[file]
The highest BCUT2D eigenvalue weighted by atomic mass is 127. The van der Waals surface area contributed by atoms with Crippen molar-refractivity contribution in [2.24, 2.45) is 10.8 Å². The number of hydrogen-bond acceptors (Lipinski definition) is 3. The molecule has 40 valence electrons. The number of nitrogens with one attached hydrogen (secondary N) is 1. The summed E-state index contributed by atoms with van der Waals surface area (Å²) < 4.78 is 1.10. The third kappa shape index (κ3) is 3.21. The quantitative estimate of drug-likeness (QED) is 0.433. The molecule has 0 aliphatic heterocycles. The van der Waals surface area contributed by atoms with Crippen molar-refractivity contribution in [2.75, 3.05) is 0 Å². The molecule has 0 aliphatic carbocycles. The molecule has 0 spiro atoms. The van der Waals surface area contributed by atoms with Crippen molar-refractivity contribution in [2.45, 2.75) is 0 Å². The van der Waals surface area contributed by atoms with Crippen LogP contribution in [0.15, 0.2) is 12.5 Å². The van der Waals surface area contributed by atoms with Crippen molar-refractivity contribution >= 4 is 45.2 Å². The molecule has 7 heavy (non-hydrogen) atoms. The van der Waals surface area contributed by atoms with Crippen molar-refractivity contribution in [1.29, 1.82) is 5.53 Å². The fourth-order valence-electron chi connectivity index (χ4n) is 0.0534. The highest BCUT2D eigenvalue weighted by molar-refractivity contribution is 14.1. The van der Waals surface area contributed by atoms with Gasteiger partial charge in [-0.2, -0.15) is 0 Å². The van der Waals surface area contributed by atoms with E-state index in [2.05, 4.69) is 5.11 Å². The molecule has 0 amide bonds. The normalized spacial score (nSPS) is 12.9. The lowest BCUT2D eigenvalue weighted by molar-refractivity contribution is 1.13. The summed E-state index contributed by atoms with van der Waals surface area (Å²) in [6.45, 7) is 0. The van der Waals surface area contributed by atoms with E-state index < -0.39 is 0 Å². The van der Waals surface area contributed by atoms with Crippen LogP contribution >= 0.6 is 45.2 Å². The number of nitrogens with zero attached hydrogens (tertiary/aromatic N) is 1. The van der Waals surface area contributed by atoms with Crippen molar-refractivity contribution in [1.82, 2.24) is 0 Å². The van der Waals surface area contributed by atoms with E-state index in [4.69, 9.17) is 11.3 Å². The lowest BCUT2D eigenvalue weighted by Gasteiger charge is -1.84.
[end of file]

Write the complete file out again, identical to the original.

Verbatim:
The highest BCUT2D eigenvalue weighted by atomic mass is 127. The van der Waals surface area contributed by atoms with Crippen molar-refractivity contribution in [2.24, 2.45) is 10.8 Å². The number of hydrogen-bond acceptors (Lipinski definition) is 3. The molecule has 40 valence electrons. The number of nitrogens with one attached hydrogen (secondary N) is 1. The summed E-state index contributed by atoms with van der Waals surface area (Å²) < 4.78 is 1.10. The third kappa shape index (κ3) is 3.21. The quantitative estimate of drug-likeness (QED) is 0.433. The molecule has 0 aliphatic heterocycles. The van der Waals surface area contributed by atoms with Crippen molar-refractivity contribution in [2.75, 3.05) is 0 Å². The molecule has 0 aliphatic carbocycles. The molecule has 0 spiro atoms. The van der Waals surface area contributed by atoms with Crippen molar-refractivity contribution in [2.45, 2.75) is 0 Å². The van der Waals surface area contributed by atoms with Crippen LogP contribution in [0.15, 0.2) is 12.5 Å². The van der Waals surface area contributed by atoms with Crippen molar-refractivity contribution >= 4 is 45.2 Å². The molecule has 7 heavy (non-hydrogen) atoms. The van der Waals surface area contributed by atoms with Crippen molar-refractivity contribution in [1.29, 1.82) is 5.53 Å². The fourth-order valence-electron chi connectivity index (χ4n) is 0.0534. The highest BCUT2D eigenvalue weighted by molar-refractivity contribution is 14.1. The van der Waals surface area contributed by atoms with Gasteiger partial charge in [-0.2, -0.15) is 0 Å². The van der Waals surface area contributed by atoms with E-state index in [2.05, 4.69) is 5.11 Å². The molecule has 0 amide bonds. The normalized spacial score (nSPS) is 12.9. The lowest BCUT2D eigenvalue weighted by molar-refractivity contribution is 1.13. The summed E-state index contributed by atoms with van der Waals surface area (Å²) in [6.45, 7) is 0. The van der Waals surface area contributed by atoms with E-state index < -0.39 is 0 Å². The van der Waals surface area contributed by atoms with Crippen LogP contribution >= 0.6 is 45.2 Å². The number of nitrogens with zero attached hydrogens (tertiary/aromatic N) is 1. The van der Waals surface area contributed by atoms with Crippen molar-refractivity contribution in [1.82, 2.24) is 0 Å². The van der Waals surface area contributed by atoms with E-state index in [4.69, 9.17) is 11.3 Å². The lowest BCUT2D eigenvalue weighted by Gasteiger charge is -1.84.